It's the little details that contribute to the overall authenticity of an encampment. Of Tent pins, Charles James' A New and Enlarged Military Dictionary states: "Tent-pins; pieces of wood, which are indented at the top, and made sharp at the bottom, to keep the cords of a tent or marquee firm to the earth." 1
Several tent pins that match this description have been excavated at various 18th-century military sites. The Fort Ligonier site yielded a total of seventeen wooden tent pins and pin fragments. Most were incomplete, but at least one is virtually intact and is distinctly notched or "indented" near the top as described by James (fig. A).2 The notch on this particular specimen still shows rope wear!
Tent pins matching James' description can also be seen in the Bowle's and Carver engraving Military Architecture, describing all parts of a Fortification. These pegs appear to be wooden, and once again feature a notch at the top (fig. B).3
In the Washington Memorial Chapel Museum at Valley Forge, Pennsylvania, there are several tent pins that reportedly belonged to George Washington's Marquee (see fig C). They range in length from approximately 7 to 9 inches long and are made from a dark hardwood. All feature a notch in one side to hold the ropes or loops of the tent. The nearby Visitor Center at Valley Forge Historical Park has George Washington's campaign marquee on display inside a huge glass case. Tent pins identical to those in the Memorial Chapel Museum secure the various ropes and loops on the marquee.
Metal tent pins may have also existed during the American Revolution. A metal pin, reportedly from the Revolutionary period, is shown here (fig. D). It measures approximately 11" long and has a large eye at one end.4 This may not be a tent pin at all, and to me it looks suspiciously like an eye from a gate hinge. It's provenance and exact date are unknown, so I would think twice before rushing out and having a set of these made.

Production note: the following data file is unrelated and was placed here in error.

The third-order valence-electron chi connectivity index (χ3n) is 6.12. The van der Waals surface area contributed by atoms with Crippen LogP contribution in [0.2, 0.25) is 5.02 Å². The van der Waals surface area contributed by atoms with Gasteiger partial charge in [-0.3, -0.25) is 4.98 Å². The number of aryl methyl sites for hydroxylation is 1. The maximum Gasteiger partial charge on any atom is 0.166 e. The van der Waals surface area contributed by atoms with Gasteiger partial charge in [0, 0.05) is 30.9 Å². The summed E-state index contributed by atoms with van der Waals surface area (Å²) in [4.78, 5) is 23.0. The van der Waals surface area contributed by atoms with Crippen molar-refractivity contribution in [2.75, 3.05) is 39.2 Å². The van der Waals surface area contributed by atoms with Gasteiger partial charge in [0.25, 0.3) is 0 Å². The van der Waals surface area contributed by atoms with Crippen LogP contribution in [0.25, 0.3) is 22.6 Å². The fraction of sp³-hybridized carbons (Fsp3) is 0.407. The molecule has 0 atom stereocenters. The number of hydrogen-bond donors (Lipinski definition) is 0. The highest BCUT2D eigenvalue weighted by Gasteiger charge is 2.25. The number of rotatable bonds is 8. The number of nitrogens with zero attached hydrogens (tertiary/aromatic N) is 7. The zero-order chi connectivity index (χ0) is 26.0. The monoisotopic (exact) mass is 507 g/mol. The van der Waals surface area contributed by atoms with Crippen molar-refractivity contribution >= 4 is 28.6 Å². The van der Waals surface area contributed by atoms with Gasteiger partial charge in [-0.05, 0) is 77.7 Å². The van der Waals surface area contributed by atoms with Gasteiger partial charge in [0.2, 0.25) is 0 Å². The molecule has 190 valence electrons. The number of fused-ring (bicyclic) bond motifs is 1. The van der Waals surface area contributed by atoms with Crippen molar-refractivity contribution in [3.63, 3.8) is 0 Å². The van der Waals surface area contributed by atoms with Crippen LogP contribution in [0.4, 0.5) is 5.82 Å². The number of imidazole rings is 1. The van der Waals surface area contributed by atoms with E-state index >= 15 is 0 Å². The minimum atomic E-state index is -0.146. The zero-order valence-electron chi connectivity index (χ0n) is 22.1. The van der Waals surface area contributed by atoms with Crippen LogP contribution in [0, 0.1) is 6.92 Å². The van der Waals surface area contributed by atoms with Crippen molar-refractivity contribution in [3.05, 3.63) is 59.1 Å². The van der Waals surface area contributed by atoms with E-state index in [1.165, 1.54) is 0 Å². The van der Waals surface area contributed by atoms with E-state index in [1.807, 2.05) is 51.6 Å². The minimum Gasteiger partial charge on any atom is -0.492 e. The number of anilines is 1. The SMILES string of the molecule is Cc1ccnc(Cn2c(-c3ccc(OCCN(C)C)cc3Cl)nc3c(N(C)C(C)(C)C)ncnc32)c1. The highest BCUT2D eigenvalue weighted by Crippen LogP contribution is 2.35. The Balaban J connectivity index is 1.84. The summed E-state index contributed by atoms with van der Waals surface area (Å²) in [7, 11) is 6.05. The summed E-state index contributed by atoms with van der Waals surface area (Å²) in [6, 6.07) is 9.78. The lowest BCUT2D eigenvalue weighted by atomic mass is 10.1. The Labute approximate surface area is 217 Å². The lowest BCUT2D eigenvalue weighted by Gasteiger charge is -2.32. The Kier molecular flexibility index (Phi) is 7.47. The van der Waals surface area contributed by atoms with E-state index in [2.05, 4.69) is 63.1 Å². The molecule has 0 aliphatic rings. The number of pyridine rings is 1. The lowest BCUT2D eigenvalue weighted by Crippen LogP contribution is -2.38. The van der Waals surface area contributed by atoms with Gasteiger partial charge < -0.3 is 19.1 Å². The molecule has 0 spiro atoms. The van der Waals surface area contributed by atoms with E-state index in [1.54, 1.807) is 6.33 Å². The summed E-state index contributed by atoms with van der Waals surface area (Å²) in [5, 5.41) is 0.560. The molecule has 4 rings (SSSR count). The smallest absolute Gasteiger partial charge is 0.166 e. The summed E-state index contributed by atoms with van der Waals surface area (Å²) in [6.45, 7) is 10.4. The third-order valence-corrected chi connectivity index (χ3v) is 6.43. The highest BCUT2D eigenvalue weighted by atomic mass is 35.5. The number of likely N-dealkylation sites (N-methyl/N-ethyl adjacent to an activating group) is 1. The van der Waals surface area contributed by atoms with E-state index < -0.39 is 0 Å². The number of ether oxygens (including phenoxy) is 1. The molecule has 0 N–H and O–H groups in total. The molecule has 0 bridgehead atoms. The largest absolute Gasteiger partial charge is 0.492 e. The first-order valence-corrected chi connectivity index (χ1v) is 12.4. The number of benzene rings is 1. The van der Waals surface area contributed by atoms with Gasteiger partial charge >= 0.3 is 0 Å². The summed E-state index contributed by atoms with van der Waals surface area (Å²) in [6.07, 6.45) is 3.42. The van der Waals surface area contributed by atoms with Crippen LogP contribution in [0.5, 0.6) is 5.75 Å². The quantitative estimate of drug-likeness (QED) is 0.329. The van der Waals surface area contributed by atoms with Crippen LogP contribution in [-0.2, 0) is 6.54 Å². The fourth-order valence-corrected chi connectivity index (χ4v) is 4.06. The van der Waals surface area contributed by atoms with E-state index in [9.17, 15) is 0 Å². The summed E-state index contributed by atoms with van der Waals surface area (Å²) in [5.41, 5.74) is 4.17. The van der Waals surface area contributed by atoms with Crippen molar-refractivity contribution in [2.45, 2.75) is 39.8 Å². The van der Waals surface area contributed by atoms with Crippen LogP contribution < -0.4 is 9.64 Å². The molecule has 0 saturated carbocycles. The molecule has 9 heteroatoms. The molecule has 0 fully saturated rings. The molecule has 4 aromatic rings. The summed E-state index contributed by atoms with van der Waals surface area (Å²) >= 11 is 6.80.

The Fort Ticonderoga museum has several metal points on display that are said to be tent pin points. It is speculated that the rest of the peg -- having been wood -- has long since rotted away, leaving only the metal points. Because of the huge quantities of these that the British army would have used (78,000 for one campaign alone5), and because only two or three of these have apparently survived, I personally think these were points from a cheveaux de frize and not tent pins at all. They are shown here none-the-less with a conjectural outline of what the round pin may have looked like (Fig. D).6
1) From Kehoe, Colonel Vincent J-R, A Military Guide, volume four, part 9, page 39. The second edition of James' Dictionary (from which this quote comes) was published in 1805.
2) Grimm, Jacob, Archeological Investigation of Fort Ligonier, Pittsburgh, 1970. Tent pin fragments are shown on pages 92 and 109.
3) Military Architecture, Describing all Parts of a Fortification, engraved by Bowles and Carver, reproduced from the original engraving in the Fort Ticonderoga Museum.
4) "Come all you Gallant Heroes" exhibit catalog. Rockhill Research Collectio, p 34, catalog item number 190.
5) Calculation based on Lochée's Essay on Castrametation: "[Tents] for the private men are made of strong cloth, and are large enough to lodge 5 men... These tents are fixed by means of three poles and 13 pegs." 30,000 British, German, and Loyalist troops were on Long Island in 1776, so there would have been about 78,000 tent pins on hand. Pins were apparently not issued annually as they only show up occasionally on supply returns and not always on the same annual returns for the number of tents issued (WO 1/890).
6) The Military Architecture print shows a cheveaux de frize. The caption on the engraving states that it is "... armed with iron at the top".